Asian? Are they into ‘manga’ as well? What, if any, other comics do they get?

    Not being snarky, just honestly wondering. Thanks.

  11. there are a few young ladies of Asian descent, but it is a wide assortment of backgrounds. Many read some manga, but are not exclusive to it. The MINX books have been popular, and several of First Second’s books as well.

    A pretty wide mix of taste, but if they read a superhero book, it is most always Runaways.

  12. So ‘m a guy, and I read guy comics, so I honestly don’t know the answer to this question: What’s wrong with Wonder Woman? Why is it considered not for girls?

  13. Dear Beat:

    Simplistic? The Big Two trying to maintain a grip on the American comics market by stacking all their chips on superhero comics is simplistic– hoping that if they pile enough Known Talent on their flagship titles & nag those talents into writing the same five stories over and over again, they’ll continue to make money hand over fist… That’s simplistic. Dirk’s arguing for a multiplicity of genre, diversity of style, and quality of literature, a three-pronged attack that would go quite a ways towards introducing new readers to both the Big Stables, as opposed to their ongoing tactic of bullying established readers into buying a hundred titles a month just to keep up.

    Time was, I could go to my local comic shop and see new and original titles all over the wall: D&Q, Vortex, Fantagraphics, Humanoids, Viz, NBM… Indie publishers of all stripes. Now it’s nothing but tights and bombastic ass. I frequently wander in, wondering if they’ve taken the trouble to stock, say, a new Hernandez title, only to wander out again, dispirited and my eyes bleary. Now almost all my business goes to Oxford Books. Every two weeks or so I spend an extra four bucks to take the train a county out of my way, to go to a store where Marvel and DC are allocated a pair of bookshelves each, and that’s it. The rest of the store is dedicated to the rest of the world. It’s not perfect, but on the whole it’s a damnsight more alluring to casual customers, to readers, than any other comic shop I’ve been in. The place is well-lit, orderly, and clean– even the obligatory porn section. Customers seem more relaxed and there’s certainly more of a diverse clientle: women, couples, parents, children, special needs groups, the whole spectrum of configurations of gender, race and age…

    You know, all the other people the Big Two claim to want, but rarely try and reach out to.

    I realize I’m probably being grossly unfair and screechy in the bargain, but so are Marvel and DC. It’s a big market– global, even –and they both want the lion’s share. Funny, then, that they have so little to offer, and seem so unwilling to do anything risky or particularly interesting in order to get it. Minx would seem to be a good start. I hope Warner gives it time to pan out. But it’s not enough. At present, at best, it represents a stopgap.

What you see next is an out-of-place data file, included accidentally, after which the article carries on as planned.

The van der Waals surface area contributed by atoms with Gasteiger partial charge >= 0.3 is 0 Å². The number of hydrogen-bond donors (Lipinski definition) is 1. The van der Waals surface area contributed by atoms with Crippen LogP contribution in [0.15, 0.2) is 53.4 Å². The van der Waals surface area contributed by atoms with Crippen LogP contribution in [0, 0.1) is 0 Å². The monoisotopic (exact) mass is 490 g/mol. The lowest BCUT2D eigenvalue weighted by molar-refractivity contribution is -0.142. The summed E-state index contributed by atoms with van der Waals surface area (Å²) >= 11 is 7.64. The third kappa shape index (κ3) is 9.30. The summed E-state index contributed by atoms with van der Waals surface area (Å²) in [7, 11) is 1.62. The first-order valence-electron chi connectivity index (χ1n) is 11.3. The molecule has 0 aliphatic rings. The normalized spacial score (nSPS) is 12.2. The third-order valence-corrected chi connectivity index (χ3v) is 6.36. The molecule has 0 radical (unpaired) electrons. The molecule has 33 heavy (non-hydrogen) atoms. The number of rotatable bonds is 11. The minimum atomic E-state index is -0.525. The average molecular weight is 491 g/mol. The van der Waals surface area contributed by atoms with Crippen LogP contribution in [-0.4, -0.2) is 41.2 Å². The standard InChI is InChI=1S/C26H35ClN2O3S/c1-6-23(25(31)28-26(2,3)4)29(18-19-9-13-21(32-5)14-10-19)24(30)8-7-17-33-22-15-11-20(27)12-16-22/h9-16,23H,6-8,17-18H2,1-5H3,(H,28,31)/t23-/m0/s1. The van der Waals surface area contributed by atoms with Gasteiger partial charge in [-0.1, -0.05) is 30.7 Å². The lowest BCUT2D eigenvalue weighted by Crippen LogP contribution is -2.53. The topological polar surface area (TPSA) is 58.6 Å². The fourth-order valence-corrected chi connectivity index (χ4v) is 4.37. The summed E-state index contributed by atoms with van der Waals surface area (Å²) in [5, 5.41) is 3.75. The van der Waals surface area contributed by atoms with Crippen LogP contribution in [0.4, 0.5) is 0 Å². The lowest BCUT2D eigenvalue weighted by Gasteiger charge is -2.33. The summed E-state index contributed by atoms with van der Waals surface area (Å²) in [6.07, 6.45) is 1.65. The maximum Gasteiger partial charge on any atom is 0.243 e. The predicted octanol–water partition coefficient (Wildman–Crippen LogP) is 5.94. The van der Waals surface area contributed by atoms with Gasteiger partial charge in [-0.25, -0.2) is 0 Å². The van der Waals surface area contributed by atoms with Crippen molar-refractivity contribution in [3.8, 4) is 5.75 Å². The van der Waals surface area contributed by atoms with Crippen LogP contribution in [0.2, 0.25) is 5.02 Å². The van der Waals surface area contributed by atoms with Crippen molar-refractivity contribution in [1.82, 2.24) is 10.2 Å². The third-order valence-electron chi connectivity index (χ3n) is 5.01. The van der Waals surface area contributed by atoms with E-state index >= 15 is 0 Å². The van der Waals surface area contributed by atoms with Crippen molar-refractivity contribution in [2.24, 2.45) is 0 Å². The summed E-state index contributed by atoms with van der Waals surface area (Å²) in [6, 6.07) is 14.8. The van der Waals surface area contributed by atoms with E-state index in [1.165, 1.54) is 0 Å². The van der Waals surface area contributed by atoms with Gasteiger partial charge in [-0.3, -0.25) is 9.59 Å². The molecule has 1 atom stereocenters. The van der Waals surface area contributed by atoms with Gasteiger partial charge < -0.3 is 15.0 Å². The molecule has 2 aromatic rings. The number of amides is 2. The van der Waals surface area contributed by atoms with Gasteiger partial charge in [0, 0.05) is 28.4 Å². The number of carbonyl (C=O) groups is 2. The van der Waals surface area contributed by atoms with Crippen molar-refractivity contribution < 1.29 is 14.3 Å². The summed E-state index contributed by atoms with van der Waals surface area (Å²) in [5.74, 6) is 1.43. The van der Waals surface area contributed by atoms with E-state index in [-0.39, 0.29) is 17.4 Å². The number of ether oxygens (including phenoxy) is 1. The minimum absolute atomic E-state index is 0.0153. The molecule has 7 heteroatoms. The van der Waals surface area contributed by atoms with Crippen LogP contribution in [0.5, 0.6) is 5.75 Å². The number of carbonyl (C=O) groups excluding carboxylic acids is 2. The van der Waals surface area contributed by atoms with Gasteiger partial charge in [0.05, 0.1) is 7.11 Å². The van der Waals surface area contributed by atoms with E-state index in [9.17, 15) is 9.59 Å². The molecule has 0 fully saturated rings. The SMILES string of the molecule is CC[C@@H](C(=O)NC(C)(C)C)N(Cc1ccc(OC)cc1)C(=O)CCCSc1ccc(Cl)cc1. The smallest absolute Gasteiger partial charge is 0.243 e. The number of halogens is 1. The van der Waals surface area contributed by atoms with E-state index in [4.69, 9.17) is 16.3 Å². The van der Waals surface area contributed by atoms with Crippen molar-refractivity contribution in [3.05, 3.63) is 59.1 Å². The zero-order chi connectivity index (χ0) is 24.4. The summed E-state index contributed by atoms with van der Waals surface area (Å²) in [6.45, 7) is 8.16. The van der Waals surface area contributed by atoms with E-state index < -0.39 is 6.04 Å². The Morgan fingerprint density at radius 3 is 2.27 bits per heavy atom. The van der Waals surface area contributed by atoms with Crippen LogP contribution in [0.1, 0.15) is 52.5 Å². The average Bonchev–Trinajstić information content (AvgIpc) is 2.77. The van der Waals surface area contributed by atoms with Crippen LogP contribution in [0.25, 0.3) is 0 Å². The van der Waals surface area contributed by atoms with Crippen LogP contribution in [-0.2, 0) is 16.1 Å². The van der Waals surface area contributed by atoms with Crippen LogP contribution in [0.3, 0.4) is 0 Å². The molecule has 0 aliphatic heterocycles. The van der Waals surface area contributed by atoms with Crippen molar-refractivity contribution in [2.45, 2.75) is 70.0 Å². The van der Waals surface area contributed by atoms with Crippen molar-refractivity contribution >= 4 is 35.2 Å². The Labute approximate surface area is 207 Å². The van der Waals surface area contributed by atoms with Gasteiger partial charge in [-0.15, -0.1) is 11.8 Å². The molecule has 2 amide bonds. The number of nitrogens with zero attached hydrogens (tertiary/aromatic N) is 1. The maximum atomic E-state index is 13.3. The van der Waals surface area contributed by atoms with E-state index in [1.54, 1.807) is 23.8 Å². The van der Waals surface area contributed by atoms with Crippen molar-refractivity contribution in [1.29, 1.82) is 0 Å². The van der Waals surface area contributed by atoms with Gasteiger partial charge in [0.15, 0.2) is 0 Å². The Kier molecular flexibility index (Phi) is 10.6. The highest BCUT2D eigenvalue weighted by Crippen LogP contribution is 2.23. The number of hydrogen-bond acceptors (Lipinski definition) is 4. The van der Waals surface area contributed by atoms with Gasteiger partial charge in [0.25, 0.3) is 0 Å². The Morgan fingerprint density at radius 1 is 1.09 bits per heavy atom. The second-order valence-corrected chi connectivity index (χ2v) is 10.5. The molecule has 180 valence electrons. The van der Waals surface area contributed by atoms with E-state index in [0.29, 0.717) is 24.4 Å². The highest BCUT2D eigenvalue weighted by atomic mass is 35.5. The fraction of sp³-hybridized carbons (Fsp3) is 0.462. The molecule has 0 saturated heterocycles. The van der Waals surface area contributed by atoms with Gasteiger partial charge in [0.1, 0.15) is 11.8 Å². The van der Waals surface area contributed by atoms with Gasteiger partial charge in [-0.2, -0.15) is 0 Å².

Women in Refrigerators has a genuine point, and one worth making, repeatedly, until editors everywhere get a clue. Girl Wonder, not so much. I don’t see getting a trophy case erected in Bat’s secret clubhouse to be on par with eliminating misogynistic wingnuttery in comix. The time could be better spent staking out fresh territory outside the Big Two, instead of pandering to the mistaken notion that anything in tights is Teh Mainstream. They’re facing the right road, but they’re not walking down it. They’re more concentrated on promoting Blue Beetle Mark Whatever than they are on pushing creators like Becky Cloonan, Carla Speed McNeil, Jessica Fink or Lucy Knisley– women who do work that’s fun and groundbreaking, stuff that Matters, work which could quite easily be called mainstream if it weren’t for a certain tired dynasty of titles about a curmudgeonly crimefighter and his invariably tragic sidekicks…

  14. I think Dirk’s got it completely right. When I waded into a Blog@Newsarama discussion on the supposed tentacle rape cover last year I was called an asshat and a troll for daring to suggest that readers who disliked the portrayal of women in DC and Marvel comics had plenty of alternatives that they could enjoy outside the Big 2.

    It’s like I say to people, you could work your butt off trying to make the Republican Party friendly to the working class or you could save yourself the time and frustration and just vote Democratic ; )

  15. I think Dirk’s best point is separating the questions into: A) Making superhero comics more appealing to girls in general; and B) making superhero comics more appealing — or at least, less frequently offensive — to existing fangirls.

    I don’t know if there’s an answer to B that won’t alienate the fanboys. But it appears the solution to A involves making separate lines of comics geared towards younger readers — which DC is already doing with Johnny DC and Marvel is doing with its Marvel Adventures line. All they need now is some more specifically girl-friendly titles.

  16. Hmm… a DC book for girls to read starring a female character…

    Jeff Smith’s Shazam! sorta, with its great Mary Marvel depiction.
    I would count that actually, but of course its key audience is children, not young adults, its still a book whose star is a male character, plus its hardly the norm.

  17. [Joe Williams: It’s like I say to people, you could work your butt off trying to make the Republican Party friendly to the working class or you could save yourself the time and frustration and just vote Democratic]